RollerWorld NE’s skate coliseum harbors floor sailors of all skill levels, giving them an arena to showcase fancy four-wheeled footwork or casually cruise with a glissading partner. Lace up a pair of in-line skates or traditional roller skates and take a smooth spin across the well-waxed surface of the rink. During open-skate hours, customers can glide along hand-in-hand, challenge each other to races, or practice classic roller-skating moves, such as the grapevine, the crazy legs, and the Calvin Coolidge Shuffle. Skating creates an exhilarating high-speed workout: the act of propelling oneself forward and rebalancing exercises the quadriceps, calf muscles, and abs, the perfect way to train for the roller derby or roller running of the bulls. Hot dogs and cold soda at the snack bar help skaters amp up energy levels before they attempt to win stuffed cuddly buddies from the claw-crane game.
On any given day, NYTEX Sports Centre's expansive compound––with plentiful courts, fields, and an ice rink––can simultaneously host a youth soccer match, a women's flat-track roller derby, and a rowdy Brahmas professional ice hockey game. As a hub for world-class competitors and recreational athletes of all kinds, the 140,000-square-foot playpen welcomes casual skaters to explore the same full-size rink the pros play on during open-skate sessions and amateur hockey leagues. NYTEX's birthday-party packages also grant rink access to partygoers for celebratory skating and "Happy Birthday" songs sung by a chorus of revving Zambonis. Special community events, such as the annual Armed Forces Hockey Classic, call the sport's complex their home, while the on-site Italian restaurant, ZuRoma, replenishes calories spent cheering on favorite teams.
Happy shouts and gliding blades echo in the cool air during public sessions, parties, competitions, and lessons with ICE at The Parks. On the regulation-size NHL rink, guests can glide between skaters and ambitious Zambonis practicing slap shots. The rink opens out onto The Parks at Arlington, allowing pleasantly tired guests to rejuvenate among shops, restaurants, and a classic carousel. ICE at The Parks also maintains an onsite shop for sharpening skates and equipping visitors with necessities such as figure-skating dresses and puck repellent.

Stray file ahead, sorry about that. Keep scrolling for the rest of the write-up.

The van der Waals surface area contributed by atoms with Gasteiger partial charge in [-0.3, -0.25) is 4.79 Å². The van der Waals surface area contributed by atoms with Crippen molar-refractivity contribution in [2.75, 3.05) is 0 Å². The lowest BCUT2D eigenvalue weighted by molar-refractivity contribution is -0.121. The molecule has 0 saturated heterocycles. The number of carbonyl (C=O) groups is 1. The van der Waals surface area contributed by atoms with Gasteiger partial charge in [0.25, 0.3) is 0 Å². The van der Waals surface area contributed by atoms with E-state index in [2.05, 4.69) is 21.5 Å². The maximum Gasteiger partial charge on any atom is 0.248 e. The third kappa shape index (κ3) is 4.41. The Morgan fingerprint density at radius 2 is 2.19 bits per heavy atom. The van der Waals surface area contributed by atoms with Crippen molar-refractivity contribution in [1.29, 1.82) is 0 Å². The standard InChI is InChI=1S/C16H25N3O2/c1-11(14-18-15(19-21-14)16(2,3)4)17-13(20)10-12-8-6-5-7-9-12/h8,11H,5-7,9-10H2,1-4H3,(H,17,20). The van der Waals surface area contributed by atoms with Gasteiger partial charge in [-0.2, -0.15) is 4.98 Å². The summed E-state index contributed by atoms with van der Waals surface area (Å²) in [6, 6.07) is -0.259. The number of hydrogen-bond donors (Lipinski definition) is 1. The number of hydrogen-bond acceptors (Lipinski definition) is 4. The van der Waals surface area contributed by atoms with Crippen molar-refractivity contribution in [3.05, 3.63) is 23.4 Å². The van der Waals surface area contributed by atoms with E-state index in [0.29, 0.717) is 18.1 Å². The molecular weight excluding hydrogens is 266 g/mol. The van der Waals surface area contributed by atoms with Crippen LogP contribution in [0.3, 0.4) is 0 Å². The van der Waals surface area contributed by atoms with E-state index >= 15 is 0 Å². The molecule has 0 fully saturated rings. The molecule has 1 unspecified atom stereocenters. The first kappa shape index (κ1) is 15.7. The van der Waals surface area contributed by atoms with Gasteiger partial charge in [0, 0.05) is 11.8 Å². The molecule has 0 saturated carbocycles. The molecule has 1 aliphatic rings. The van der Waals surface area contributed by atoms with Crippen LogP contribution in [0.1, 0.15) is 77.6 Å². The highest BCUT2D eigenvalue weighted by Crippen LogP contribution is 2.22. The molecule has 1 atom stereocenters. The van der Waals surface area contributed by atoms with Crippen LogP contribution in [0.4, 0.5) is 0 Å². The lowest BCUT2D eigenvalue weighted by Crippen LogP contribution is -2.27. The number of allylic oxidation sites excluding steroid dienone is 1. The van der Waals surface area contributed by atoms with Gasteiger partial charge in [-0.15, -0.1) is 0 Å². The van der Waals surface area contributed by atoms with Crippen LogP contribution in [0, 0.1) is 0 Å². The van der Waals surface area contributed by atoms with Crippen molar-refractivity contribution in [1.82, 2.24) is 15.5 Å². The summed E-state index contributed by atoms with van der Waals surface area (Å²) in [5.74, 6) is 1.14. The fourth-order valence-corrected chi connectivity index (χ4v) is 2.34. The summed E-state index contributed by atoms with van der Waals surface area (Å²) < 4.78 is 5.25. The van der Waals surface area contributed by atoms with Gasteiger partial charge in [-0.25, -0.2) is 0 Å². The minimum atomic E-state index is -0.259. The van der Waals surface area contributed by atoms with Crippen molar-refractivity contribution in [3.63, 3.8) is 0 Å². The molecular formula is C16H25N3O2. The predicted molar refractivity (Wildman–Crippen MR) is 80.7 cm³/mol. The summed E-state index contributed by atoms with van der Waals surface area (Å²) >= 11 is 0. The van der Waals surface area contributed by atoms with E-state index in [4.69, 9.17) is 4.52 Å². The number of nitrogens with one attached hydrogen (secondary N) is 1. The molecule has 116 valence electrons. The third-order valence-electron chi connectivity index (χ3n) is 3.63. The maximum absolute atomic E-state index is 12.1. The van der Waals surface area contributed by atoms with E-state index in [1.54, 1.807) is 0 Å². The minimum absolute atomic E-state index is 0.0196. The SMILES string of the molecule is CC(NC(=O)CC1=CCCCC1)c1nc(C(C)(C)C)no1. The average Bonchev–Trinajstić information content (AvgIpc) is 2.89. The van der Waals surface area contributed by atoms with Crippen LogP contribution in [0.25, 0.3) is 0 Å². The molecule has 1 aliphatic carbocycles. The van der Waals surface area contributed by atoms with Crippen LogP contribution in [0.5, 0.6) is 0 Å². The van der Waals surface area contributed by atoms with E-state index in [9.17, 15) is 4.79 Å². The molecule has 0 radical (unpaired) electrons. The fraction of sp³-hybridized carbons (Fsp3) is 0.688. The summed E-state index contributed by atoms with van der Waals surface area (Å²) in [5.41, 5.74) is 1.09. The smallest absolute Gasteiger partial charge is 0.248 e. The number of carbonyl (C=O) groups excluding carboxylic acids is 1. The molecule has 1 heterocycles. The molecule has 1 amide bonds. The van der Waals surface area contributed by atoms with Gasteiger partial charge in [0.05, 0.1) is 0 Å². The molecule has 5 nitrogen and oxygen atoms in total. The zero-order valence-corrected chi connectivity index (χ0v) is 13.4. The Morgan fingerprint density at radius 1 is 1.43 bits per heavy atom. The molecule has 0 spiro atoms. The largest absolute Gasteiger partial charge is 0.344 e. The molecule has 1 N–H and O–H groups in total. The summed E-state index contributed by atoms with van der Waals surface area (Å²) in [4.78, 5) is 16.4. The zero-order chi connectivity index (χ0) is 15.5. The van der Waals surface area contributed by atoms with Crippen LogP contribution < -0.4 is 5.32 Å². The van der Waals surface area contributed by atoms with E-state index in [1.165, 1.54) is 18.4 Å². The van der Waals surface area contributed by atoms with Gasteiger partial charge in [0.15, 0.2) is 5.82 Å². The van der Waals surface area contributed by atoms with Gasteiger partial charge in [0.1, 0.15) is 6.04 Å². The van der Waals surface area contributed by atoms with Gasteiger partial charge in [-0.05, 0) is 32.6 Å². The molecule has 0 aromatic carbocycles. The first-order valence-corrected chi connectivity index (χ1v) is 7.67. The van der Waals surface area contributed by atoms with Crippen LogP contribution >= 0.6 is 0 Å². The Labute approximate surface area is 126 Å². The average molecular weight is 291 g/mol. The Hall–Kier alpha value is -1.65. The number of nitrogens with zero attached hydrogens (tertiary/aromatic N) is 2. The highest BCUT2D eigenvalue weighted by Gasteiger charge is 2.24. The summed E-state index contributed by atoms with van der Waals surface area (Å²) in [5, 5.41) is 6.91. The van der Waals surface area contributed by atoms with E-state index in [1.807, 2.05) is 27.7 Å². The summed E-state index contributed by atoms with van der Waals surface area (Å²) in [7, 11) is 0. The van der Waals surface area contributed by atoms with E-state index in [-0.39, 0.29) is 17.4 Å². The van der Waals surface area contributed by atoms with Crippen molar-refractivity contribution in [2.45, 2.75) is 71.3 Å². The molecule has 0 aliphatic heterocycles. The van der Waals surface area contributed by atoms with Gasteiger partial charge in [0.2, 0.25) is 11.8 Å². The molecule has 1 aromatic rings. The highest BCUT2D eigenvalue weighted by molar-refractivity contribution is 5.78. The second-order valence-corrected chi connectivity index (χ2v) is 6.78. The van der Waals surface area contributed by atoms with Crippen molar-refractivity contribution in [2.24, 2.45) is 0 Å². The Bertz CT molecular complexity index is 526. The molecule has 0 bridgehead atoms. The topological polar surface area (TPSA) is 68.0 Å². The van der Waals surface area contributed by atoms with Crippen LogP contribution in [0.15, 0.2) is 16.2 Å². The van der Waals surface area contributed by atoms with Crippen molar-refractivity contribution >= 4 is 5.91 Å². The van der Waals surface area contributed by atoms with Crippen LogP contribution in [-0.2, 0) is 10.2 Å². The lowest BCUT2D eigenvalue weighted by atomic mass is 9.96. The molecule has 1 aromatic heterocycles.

Polar Ice House beckons ice-caperers aged 3 and older onto its slippery stage, where they can hone figure-skating and hockey skills or simply twiddle their blades during daily open-skate sessions. Beginners' skating courses include an all-ages Learn to Skate program and a Parent-Tot class that re-creates the gliding experience of moonwalking on an air-hockey table. The rink also hosts whirling laser-light shows that captivate the eyes of skaters on Friday and Saturday night, as well as private events such as birthday parties or broomball tournaments.
For more than three decades, the Hudson family has fostered a fun, safe environment for exercise at Red Bird Skateland. The glossy roller rink welcomes the public during open skate hours, and hosts birthday parties as well. Bashes can be held during public skate hours, or birthday kids can opt for private celebrations, which lets partygoers skate unimpeded by strangers after feasting on cake.
The frosty rink at Americas Ice Garden is always abuzz with wintry activity, hosting skaters ready to carve out figure eight8s during public hours or rehearse for impending competitions at freestyle skates. Athletes just breaking into the sport can attend skating and hockey classes, or commit to two weeks of drama and vocal exercises of saying "triple lutz" 10 times fast at ice-theater camps. The fun but demanding camps culminate in a production staged on the ice for a crowd of spectators. When thespians clear out, the rink is free to once again host parties or broomball matches.
Sunlight streams through 12 stories' worth of glass prisms, exploding into rainbows that dance on the trees, plants, and spouting fountains that fringe the well-chilled oval at its home in the heart of the Plaza of the as. The prisms are suspended in a next-door atrium, home to many shops and cultural attractions near the ice garden, including the Dallas Museum of Art.